and a di-aryloxyorganoborane‘ respectively.
It has been found that such reactions take place with 60 that a 2 fold excess of dimethoxyborane was used, ‘gave a
‘93% yield of cyclohexyldihydroxyborane (boron cal
any compound containing a carbon to carbon double or
culated 8.4%, ‘found 8.3%).
triple bond. It is noted that the benzene ring structure
Example 3.-—-In'hibitor-f-ree styrene (6.0 grams) was
does not contain a double bond and does not react accord
added to dimethoxyborane (4.0 grams) in methyl borate
ing to this invention. Among ‘the types ‘of compounds
which may be used are alkenes, including iaryl-alkenes and 65 solution. A yield of 7.2 grams or 84% of dihydroxy~
styrylborane, C6H5C2H4B(0H)2, was obtained after hy
‘ substituted alkenes, alkynes,wand compounds containing an
unsaturated carbon to carbon linkage‘in addition to an
other ‘functional group.
In most cases the reaction takesplace easily at room
drolysis.
Example 4.—P-ropylene trimer (0.57 mole), a commer
‘ cially available 9 carbon ole?n, was added to dimeth'oxy
‘temperature, i.e., about 25° C. Elevated temperatures 70 borane (0.62 mole) in methyl borate solution. ,An 82.5%
1 may also be used, and in some instances are desirable in
order to induce a faster rate of reaction. The temperature
vyield of dimethoxynonylborane, C9H19B(OCH3)2 (boron
calculated 5.4%, found 5.5%) was obtained.
3,093,674
4
Dirnethoxynonylborane (0.43 mole), prepared as de
pyldihydroxyborane (boron calculated 8.8%, found
scribed above, was treated with excess water for 18.5
8.4%) melted at 81—83° C.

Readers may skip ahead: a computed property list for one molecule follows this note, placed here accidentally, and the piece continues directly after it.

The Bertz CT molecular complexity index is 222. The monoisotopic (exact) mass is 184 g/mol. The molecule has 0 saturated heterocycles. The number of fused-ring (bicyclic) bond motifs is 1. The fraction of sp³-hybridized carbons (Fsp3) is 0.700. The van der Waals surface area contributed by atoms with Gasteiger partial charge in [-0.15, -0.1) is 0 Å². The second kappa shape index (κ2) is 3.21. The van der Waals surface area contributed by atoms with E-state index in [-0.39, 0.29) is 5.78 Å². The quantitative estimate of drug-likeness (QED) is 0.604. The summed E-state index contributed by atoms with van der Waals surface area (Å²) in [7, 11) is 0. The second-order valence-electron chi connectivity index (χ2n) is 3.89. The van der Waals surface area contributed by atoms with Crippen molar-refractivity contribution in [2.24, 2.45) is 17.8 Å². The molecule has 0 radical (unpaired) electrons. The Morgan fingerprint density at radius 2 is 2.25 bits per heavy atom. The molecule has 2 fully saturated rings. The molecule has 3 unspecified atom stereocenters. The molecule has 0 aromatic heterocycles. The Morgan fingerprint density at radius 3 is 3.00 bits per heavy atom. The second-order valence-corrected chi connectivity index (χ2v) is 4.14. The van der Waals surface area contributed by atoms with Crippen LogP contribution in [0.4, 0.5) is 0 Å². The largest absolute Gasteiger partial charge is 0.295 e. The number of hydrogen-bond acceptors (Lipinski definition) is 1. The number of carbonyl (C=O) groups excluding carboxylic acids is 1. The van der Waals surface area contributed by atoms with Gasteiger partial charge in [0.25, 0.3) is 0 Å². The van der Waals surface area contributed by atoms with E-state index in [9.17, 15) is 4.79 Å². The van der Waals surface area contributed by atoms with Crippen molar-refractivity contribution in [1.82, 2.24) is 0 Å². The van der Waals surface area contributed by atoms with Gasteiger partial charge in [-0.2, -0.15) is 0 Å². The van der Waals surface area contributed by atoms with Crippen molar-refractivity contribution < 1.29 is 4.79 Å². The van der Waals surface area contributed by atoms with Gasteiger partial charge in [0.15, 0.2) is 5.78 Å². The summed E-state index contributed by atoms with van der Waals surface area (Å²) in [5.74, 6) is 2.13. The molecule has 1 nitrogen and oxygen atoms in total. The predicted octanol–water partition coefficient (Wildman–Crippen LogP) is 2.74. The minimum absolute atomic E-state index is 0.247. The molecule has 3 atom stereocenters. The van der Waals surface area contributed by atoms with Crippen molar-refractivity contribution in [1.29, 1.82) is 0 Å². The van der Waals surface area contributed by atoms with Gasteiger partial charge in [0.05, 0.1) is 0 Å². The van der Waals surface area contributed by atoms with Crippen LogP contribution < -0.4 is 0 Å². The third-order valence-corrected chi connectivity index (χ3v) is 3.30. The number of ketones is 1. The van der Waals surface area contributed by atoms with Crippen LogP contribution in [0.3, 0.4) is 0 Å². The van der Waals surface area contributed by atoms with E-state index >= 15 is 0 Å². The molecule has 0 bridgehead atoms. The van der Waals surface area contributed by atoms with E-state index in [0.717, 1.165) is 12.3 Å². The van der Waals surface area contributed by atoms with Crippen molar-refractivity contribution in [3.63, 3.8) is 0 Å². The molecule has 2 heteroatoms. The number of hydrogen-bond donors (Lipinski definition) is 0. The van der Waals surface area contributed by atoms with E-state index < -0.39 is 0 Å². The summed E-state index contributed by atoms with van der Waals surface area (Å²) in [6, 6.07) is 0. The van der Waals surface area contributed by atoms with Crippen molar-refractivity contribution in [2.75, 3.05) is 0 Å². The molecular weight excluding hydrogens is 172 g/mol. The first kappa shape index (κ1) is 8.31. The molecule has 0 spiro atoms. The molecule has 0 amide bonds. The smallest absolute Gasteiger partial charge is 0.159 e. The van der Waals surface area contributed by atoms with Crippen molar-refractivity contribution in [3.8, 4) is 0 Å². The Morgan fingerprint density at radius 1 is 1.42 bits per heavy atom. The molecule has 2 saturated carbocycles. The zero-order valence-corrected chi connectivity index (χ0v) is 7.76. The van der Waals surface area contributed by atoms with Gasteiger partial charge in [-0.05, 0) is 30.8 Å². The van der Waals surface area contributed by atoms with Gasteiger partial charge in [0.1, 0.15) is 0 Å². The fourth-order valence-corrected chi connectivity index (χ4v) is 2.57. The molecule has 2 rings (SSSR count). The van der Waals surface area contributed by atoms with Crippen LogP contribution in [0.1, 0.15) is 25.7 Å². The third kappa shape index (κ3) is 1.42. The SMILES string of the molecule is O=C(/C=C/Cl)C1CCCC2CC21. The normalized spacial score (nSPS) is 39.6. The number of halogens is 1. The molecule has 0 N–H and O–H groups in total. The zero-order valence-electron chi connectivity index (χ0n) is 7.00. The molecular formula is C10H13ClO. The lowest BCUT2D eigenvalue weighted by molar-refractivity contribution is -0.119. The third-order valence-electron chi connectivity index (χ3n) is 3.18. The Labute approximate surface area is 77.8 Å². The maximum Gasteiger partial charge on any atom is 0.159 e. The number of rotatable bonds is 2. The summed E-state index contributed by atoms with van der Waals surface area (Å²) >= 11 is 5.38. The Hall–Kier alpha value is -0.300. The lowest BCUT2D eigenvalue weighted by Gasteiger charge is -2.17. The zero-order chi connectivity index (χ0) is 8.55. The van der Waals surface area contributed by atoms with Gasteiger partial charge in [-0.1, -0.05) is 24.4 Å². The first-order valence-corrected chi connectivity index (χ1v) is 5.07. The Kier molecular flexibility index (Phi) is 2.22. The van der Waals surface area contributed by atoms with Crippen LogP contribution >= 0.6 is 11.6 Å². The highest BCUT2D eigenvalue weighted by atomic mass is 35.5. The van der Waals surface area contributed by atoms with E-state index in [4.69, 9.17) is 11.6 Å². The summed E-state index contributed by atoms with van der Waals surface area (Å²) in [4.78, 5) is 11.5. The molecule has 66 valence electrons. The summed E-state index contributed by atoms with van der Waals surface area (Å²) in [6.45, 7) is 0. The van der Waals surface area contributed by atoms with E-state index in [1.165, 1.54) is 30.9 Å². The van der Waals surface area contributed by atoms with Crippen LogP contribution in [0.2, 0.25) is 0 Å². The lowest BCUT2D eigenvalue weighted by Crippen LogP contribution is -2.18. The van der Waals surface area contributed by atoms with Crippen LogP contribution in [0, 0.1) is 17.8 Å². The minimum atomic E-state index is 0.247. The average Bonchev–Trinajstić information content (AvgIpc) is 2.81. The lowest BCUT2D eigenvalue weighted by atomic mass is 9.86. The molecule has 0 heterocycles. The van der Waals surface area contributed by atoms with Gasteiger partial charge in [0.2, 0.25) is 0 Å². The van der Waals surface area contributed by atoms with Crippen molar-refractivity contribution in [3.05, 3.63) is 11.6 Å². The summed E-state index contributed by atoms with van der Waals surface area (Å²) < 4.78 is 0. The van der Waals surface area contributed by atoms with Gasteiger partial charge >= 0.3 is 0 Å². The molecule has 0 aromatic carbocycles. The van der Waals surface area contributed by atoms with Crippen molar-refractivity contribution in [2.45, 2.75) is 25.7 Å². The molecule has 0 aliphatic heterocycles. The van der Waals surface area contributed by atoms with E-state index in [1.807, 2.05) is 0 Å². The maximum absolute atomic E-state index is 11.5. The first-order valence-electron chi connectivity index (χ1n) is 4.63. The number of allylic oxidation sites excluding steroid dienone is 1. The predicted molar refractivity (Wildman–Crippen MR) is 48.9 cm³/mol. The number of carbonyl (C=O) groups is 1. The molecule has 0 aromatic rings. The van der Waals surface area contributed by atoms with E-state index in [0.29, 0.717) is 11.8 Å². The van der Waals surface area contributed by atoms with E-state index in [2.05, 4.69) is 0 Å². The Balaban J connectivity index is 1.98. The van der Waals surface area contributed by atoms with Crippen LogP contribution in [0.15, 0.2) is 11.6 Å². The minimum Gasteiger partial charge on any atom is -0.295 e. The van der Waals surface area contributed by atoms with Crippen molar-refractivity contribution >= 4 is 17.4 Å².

hours at 80-100° C., and the water insoluble layer sepa
Example 10.—Allyl ethyl ether (0.74 mole) was placed
in a glass reaction ?ask and dimethoxyborane (0.82 mole)
rated. Dihydroxynonylborane, C9H19B(OH)2, Was ob
tained in 69% yield.
Ct in methyl borate solution was added at room temperature.
After the reaction was complete the methyl borate was
Example 5.—A solution of l-octadecene (59.4 milli
removed and a 66.5% yield of (ethoxypropyl)dimethoxy
moles) in methyl borate (144.8 millimoles) was added
dropwise to a 10% solution of dimethoxyborane in meth
borane, C2H5OC3H6B(OCH3)2, (boron calculated 6.75%,
yl borate. After the addition was complete the mixture
found 6.6%) was recovered. Hydrolysis of (ethoxy
was stirred for 12 hours at 25° C.
Methyl alcohol was 10 propyl)dimethoxyborane with an excess of water gave
added to destroy the excess dimethoxyborane and methyl
(ethoxypropyl)dihydroxyborane, C2H5OC3H6B(OH3)2, in
borate was distilled off as the methyl alcohol azeotrope.
Water was added to the pot residue, and the waxy solid
about 62% yield.
Example 11.—Allylamine (0.415 mole) reacted while
at room temperature with dimethoxyborane (0.480 mole)
which separated was isolated by ?ltration, washed with
carbon tetrachloride and recrystallized from carbon disul 15 in methyl borate to produce 14.7 grams of a product con
taining a 1 to 1 ratio of boron and nitrogen. This prod
?de. A 68% yield of 1-octadecyldihydroxyborane